Studio recording of the poetry of Omar Khayyam, sung in Persian and English 2017
- Dan Rein: Dutar and Voice
- Liz Draper: Upright Bass
- Mikkel Beckmen: Washboard and Percussion
- Andy McCormick: Musical Saw
- Adam Kiesling: Fretless Banjo
Omar Khayyam — mathematician, astronomer, philosopher, and poet — lived in Iran from 1048–1131. Throughout time he has become famous for the only thing he was not known for in his lifetime, his poetry. His Roba’iyat is a collection of poems that have a four lines poetic structure (aaba). Many poets have used this form, but it is Khayyam who has become famous throughout the world. His fame outside of Iran is mostly due to the nineteenth century “translation” rendition by Edward Fitzgerald into Victorian English. Since that time, there have been many other translations of Khayyam’s Roba’iyat.
Many years ago a friend of mine, gave me a xeroxed copy of Hadi Hasan’s A Golden Treasury of Persian Poetry printed in India in 1972. It was an edition that was in English and Farsi and contained a plethora of Iranian poets. Paging through the poems there was a point where I was struck by a few Khayyam’s poems. They were poems where he openly question god, using a logic born of a scientific mind.
On my path a thousand traps you put.
Then you say, if I walk into them you will catch me.
Each particle, every atom of the universe, is under your command
You give the orders, and you call me sinner?
Thus began a process where I began to sing Khayyam’s poems to music played on the dutar of Torbat-e jam, a two string instrument, that Khayyam would have heard in his home town of Nishapur. Originally, I sang them only in Farsi/Persian. In the process of working on the poems, friends and I began to work on an english translation that retained the original imagery and meanings. At one concert, for fun I decided to sing in both English and Farsi. There was a doorway that was opened that would not close. I loved the concise poetry and music of the original Persian, but because of the English, a large part of my audience could understand what these poems and songs were about. I found myself being a conduit between two worlds…the Iranian world where my heart pulsed within an ancient musical language for the past twenty five years, and the American world, where I lived, breathed and worked.
The Iranian world of music, poetry, and art has always spoken to my higher self. It asked me to live, think and feel in ways the that were beyond the everyday and the mundane. The dutar of Torbat-e jam itself combines these two elements: one string which is not fretted or drone, symbolizes the eternal or that which never changes, and the other which is played, symbolizes that which is constantly changing.
Here we are with wine and a musician in this secluded ruin
Soul, heart, cup and garments all pawned for wine.
Heedless of hope, redemption, and fear of punishment.
Free of earth, wind, fire, and water.
Khayyam’s poetry is filled with many images about drinking wine, filling cups and fine crystal glasses, and drunkeness. Many Iranian poets have used this imagery as a metaphor, a symbol for how you should live your life. Drinking frees one from the constraints and fences one has erected, in able to live a ‘proper’ life. Inhibitions suddenly are gone, you are caught in the excitement of the moment. There is a raw energy, and honesty. Iranians believe that you cannot do business with someone unless you have gotten drunk together. For Khayyam, to be truly alive one must be in the ever present moment, drunk, not caring about the moments past or those coming.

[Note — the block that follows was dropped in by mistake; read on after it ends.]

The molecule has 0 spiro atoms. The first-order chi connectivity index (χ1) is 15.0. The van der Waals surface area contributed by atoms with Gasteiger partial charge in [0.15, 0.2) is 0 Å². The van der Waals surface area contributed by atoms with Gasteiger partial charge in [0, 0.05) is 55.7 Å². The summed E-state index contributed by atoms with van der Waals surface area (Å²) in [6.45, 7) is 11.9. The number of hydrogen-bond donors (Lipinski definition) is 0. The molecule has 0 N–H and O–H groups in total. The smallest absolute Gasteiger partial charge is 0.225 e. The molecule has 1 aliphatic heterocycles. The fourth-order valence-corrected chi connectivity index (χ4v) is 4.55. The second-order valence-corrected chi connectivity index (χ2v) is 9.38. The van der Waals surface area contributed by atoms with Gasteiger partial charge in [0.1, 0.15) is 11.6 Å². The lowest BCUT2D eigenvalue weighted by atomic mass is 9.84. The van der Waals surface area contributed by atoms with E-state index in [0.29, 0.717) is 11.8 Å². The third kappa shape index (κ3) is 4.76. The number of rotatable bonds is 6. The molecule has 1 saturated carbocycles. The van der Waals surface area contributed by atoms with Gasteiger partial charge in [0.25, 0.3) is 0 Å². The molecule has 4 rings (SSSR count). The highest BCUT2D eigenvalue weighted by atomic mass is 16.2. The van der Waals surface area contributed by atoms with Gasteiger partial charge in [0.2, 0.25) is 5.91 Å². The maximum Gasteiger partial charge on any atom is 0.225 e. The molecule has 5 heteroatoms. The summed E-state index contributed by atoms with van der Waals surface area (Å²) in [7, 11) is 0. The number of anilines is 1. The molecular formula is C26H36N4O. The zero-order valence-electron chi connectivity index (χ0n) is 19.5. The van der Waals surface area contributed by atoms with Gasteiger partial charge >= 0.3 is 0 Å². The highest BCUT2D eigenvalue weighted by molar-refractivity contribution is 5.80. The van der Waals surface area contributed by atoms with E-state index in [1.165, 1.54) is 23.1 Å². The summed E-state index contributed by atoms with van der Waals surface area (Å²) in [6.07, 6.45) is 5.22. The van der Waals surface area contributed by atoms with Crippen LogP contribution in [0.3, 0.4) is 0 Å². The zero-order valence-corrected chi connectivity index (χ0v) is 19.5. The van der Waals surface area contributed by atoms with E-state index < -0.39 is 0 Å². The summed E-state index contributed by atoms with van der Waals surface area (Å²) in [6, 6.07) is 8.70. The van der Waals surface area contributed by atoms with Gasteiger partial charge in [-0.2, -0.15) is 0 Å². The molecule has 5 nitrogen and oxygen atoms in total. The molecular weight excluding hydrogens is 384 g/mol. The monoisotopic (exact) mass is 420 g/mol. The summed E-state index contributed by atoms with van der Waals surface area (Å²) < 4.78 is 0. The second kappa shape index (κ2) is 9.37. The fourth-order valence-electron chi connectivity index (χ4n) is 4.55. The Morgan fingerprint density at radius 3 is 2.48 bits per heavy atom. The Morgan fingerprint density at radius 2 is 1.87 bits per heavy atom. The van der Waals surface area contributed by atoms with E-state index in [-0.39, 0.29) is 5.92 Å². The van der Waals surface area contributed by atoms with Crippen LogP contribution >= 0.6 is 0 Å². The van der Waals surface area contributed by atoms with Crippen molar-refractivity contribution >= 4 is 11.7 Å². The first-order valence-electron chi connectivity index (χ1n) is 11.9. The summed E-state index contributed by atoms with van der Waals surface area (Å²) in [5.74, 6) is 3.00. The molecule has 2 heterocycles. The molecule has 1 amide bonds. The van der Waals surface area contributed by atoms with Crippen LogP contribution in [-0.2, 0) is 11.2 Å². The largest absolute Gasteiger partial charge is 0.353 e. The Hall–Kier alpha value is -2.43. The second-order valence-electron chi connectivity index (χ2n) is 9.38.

Some poems on the surface seem depressing…
Oh eyes, if you are not blind, at the grave, Look!
And this world full of deception and passion,
Look! Kings, Lords, and Masters are all under the earth.
Faces with the beauty of the moon, in the mouths of the ant you see!
Even though this is true, for an Iranian and Khayyam it is implied that you better enjoy this moment, for this is it! You will be dust, and this moment, this breath is all you have….
Between blasphemy and belief there is one breath.
Between conviction and non-conviction there is one breath
Cherish this breath with all of your love,
For in this life you only have this one breath.
- calligraphy Adel Soroush
- translations Mahdi Amadi, Baktash Boghrati, and Dan Rein
- graphic design Rocky Mjos
- recording engineer and mastering Reid Kruger, Waterbury Sound.
- producer and mixing Raymond Yates
- photos of Iran Dan Rein
- photos of musicians Brian Aaker
- © 2017 Dan Rein. All rights reserved.
This project is the result of many kind and generous people:
Brenna and Tara, for many years of love and support; teachers Ali, Bahman, Farshad, Sasan and Paddy; Istvan, who gave me that first book; Baktash, Mahdi, Habib, Bo, and Mahmoud, who have shared their love of poetry and language; Ray, who was there early on and encouraged me to let the voice out; Bryan, friend and photo man; Liz, Mikkel, Andy, and Adam, who gave so much of themselves to this journey; and all of the Iranian friends, who have helped and encouraged me along the way.
And a big thanks to these generous Indiegogo supporters:
Anni, Baktash, Ebi, Terry, Erika, Music lover, Mr. In-Between, Raj, Blanche, Jay, Iranian Culture House, Sara and Mahrokhsar, Julie, Joyce, Sherry, Mahdi, Paul, Trevre, Rich, Debra and Tomas, Leann, Mike and Marji, Nazanin, JoAnn, Máirtín, Mojtaba, Srazhalys, Reza, Adele and Tom, Janet, David, Saghar and Pooya, Gayle and John, Maggie, Agnes, John, Aryca, Rocky and Peggy, Joe, Annie, Habib, Bo, Joe, Trenk and Brandi, Phil, Prasanna, Tom, Greg, Jean and Mike Ruhel, Gandhi Mahal, Omar Khayyam, and forty-seven anonymous contributors.